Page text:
Pompe disease is caused by an acid alpha-glucosidase (GAA) deficiency. The estimated incidence of Pompe disease varies by ethnicity and geographical region. 

Pompe Disease in Asia

The highest genetic prevalence for GAA deficiency is observed in the East Asian population at 1 in 12,125.1 In Taiwan, the incidence rate is lower and is estimated to be 1 in 34,348.2 

Pompe Disease in Europe

Finland has a population of approximately 5 million and has the lowest incidence of GAA deficiency, with only 2 reported cases of infantile Pompe disease and 1 case of adult-onset.3 The incidence in the Netherlands was estimated to be 1 in 40,000. Newborns were screened using newborn Guthrie cards and analyzed for the 3 most common mutations (IVS1(-13T→G), 525delT, and delexon18) seen in GAA deficiency in the Dutch population. Other mutations that account for milder disease and presentation in adulthood were not considered, so the true incidence is likely higher.4 

Pompe Disease in North America

In the United States, one study found the incidence of GAA deficiency disease to be higher than previously published estimates. Results from 219,973 newborns in Illinois revealed a prevalence rate of 1 in 21,979.5 Another study of 108,905 newborns in Washington reported a prevalence of 1 in 27,800.6 

In Mexico, one study detected 11 cases of GAA deficiency disease in a sample of 20,018 patients for an incidence rate of 1 in 20,018 over the course of 3 years.7 

Carrier Frequency and Predictive Genetic Prevalence by Population

One study estimated the carrier frequency (CF) and predictive genetic prevalence (pGP) of GAA deficiency by region. The authors analyzed variants of the GAA gene using the GnomAD (v2.1.1) database in unrelated Africans/African Americans (12,487), Latino/admixed Americans (17,720), Ashkenazi Jews (5185), East Asians (9977), Finnish (12,562), non-Finnish Europeans (64,603), South Asians (15,308), and others (3614). A total of 3270 genetic variations of GAA were identified, of which 154 were classified as pathogenic or likely pathogenic variants (PLPVs) (Table 1).1 

Table 1. Most frequently identified pathogenic or likely pathogenic variants and corresponding allele frequency in different populations

PopulationMost Frequently Identified PLPVs to GAA (allele frequency)Group
African/African Americanc.2560C >T (0.00189)A, B, C
Latino/admixed Americanc.-32-13T>G (0.00269)B, C
Ashkenazi Jewishc.-32-13T>G (0.00554)B, C
East Asian[c.752C >T; c.761C >T] (0.00276)B
Finnishc.1725C >A (0.00020)Unknown
Non-Finnish European*c.-32-13 T >G (0.00529)B, C
South Asiac.-32-13 T >G (0.00190)B, C
Globalc.-32-13 T >G (0.00340)B, C

*c.-32-13 T >G (0.00529), c.2238G >C (0.00057), and c.841C >T (0.00041) shared similar prevalence rates. 

†Group A: symptom onset ≤ 12 months of age with cardiomyopathy (patients classified as classic infantile Pompe disease); Group B: symptom onset at ≤ 12 years of age without cardiomyopathy; Group C: onset >12 years of age.8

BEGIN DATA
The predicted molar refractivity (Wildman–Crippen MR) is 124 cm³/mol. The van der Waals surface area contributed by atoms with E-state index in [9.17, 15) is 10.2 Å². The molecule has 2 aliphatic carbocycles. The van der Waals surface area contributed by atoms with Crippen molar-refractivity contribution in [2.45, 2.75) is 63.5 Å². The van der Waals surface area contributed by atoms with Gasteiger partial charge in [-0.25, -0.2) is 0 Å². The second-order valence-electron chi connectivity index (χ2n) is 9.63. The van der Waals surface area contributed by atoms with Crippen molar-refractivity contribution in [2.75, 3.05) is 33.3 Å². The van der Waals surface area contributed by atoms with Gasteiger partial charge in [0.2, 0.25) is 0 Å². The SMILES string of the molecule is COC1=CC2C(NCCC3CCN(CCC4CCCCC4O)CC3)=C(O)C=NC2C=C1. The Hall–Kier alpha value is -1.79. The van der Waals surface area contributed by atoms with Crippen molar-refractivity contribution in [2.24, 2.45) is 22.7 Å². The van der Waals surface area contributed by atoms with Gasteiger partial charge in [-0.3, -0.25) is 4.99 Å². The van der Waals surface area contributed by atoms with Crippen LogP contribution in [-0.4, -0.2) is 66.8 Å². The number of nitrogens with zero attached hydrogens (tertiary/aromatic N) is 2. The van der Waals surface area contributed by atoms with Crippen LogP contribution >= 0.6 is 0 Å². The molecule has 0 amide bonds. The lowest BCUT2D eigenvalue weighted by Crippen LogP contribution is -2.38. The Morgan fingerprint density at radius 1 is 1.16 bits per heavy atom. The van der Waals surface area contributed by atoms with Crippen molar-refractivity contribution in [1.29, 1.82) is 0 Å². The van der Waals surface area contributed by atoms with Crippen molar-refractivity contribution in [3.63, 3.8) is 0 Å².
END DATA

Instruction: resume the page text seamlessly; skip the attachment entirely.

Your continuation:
Overall results were as follows1:

  • Unaffected carriers for GAA (the total CF for GAA) in the overall population is predicted to be 1.3%. 
  • Of the 7 population groups, East Asians showed the highest CF (1.8%), followed by non-Finnish Europeans (1.7%), Ashkenazi Jews (1.3%), Africans/African Americans (1.2%), Latinos/admixed Americans (0.8%), South Asians (0.7%), and Finnish (0.2%). 
  • Overall, the pGP for GAA deficiency was 1 in 23,232. 
  • The pGP of East Asians was 1 in 12,125 births, followed by non-Finnish Europeans (1 per 13,756 births), Ashkenazi Jews (1 per 22,851 births), Africans/African Americans (1 per 26,560 births), Latino/admixed Americans (1 per 57,620 births), South Asians  (1 per 93,087 births), and Finnish (1 per 1,056,444 births).

References

 1. Park KS. Carrier frequency and predicted genetic prevalence of Pompe disease based on a general population database. Mol Genet Metab Rep. 2021;27:100734. doi:10.1016/j.ymgmr.2021.100734

2. Chien YH, Lee NC, Thurberg BL, et al. Pompe disease in infants: improving the prognosis by newborn screening and early treatment. Pediatrics. 2009;124(6):e1116-e1125. doi:10.1542/peds.2008-3667

3. Palmio J, Auranen M, Kiuru-Enari S, Löfberg M, Bodamer O, Udd B. Screening for late-onset Pompe disease in Finland. Neuromuscul Disord. 2014;24(11):982-985. doi:10.1016/j.nmd.2014.06.438

4. Ausems MG, Verbiest J, Hermans MP, et al. Frequency of glycogen storage disease type II in the Netherlands: implications for diagnosis and genetic counselling. Eur J Hum Genet. 1999;7(6):713-716. doi:10.1038/sj.ejhg.5200367

5. Burton BK, Charrow J, Hoganson GE, et al. Newborn screening for lysosomal storage disorders in Illinois: the initial 15-month experience. J Pediatr. 2017;190:130-135. doi:10.1016/j.jpeds.2017.06.048

6. Scott CR, Elliott S, Buroker N, et al. Identification of infants at risk for developing Fabry, Pompe, or mucopolysaccharidosis-I from newborn blood spots by tandem mass spectrometry. J Pediatr. 2013;163(2):498-503. doi:10.1016/j.jpeds.2013.01.031

7. Navarrete-Martínez JI, Limón-Rojas AE, Gaytán-García MDJ, et al. Newborn screening for six lysosomal storage disorders in a cohort of Mexican patients: three-year findings from a screening program in a closed Mexican health system. Mol Genet Metab. 2017;121(1):16-21. doi:10.1016/j.ymgme.2017.03.001

8. Reuser AJJ, van der Ploeg AT, Chien YH, et al.; On Behalf Of The Pompe Registry Sites. GAA variants and phenotypes among 1,079 patients with Pompe disease: data from the Pompe registry. Hum Mutat. 2019;40(11):2146-2164. doi:10.1002/humu.23878

Reviewed by Debjyoti Talukdar, MD, on 7/27/2021.

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